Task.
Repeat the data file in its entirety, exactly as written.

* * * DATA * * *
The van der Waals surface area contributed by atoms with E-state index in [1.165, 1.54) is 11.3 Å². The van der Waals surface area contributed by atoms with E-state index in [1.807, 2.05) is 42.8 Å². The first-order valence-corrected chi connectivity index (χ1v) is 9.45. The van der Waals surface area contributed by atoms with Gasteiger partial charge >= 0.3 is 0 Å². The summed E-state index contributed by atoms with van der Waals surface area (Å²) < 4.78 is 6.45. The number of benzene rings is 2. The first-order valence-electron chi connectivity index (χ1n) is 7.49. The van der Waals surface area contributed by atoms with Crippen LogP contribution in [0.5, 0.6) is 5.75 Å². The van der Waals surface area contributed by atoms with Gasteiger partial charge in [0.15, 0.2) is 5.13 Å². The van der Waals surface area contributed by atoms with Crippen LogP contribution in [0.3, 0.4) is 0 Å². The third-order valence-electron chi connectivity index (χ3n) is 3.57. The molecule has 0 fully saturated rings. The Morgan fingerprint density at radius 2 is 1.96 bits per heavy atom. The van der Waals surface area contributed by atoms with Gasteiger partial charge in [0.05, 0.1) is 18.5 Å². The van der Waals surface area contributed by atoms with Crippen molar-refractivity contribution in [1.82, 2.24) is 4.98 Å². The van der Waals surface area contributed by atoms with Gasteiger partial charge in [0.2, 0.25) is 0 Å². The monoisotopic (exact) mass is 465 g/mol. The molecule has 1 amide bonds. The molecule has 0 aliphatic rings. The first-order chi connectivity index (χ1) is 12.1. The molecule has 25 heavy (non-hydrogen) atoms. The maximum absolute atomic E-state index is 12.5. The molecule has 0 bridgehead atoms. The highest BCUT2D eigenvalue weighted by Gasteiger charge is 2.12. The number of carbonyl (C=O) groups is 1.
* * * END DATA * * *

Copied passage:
The van der Waals surface area contributed by atoms with E-state index in [1.165, 1.54) is 11.3 Å². The van der Waals surface area contributed by atoms with E-state index in [1.807, 2.05) is 42.8 Å². The first-order valence-corrected chi connectivity index (χ1v) is 9.45. The van der Waals surface area contributed by atoms with Gasteiger partial charge >= 0.3 is 0 Å². The summed E-state index contributed by atoms with van der Waals surface area (Å²) < 4.78 is 6.45. The number of benzene rings is 2. The first-order valence-electron chi connectivity index (χ1n) is 7.49. The van der Waals surface area contributed by atoms with Crippen LogP contribution in [0.5, 0.6) is 5.75 Å². The van der Waals surface area contributed by atoms with Gasteiger partial charge in [0.15, 0.2) is 5.13 Å². The van der Waals surface area contributed by atoms with Crippen LogP contribution in [0.3, 0.4) is 0 Å². The third-order valence-electron chi connectivity index (χ3n) is 3.57. The molecule has 0 fully saturated rings. The Morgan fingerprint density at radius 2 is 1.96 bits per heavy atom. The van der Waals surface area contributed by atoms with Gasteiger partial charge in [0.05, 0.1) is 18.5 Å². The van der Waals surface area contributed by atoms with Crippen molar-refractivity contribution in [1.82, 2.24) is 4.98 Å². The van der Waals surface area contributed by atoms with Gasteiger partial charge in [0.2, 0.25) is 0 Å². The monoisotopic (exact) mass is 465 g/mol. The molecule has 1 amide bonds. The molecule has 0 aliphatic rings. The first-order chi connectivity index (χ1) is 12.1. The molecule has 25 heavy (non-hydrogen) atoms. The maximum absolute atomic E-state index is 12.5. The molecule has 0 bridgehead atoms. The highest BCUT2D eigenvalue weighted by Gasteiger charge is 2.12. The number of carbonyl (C=O) groups is 1.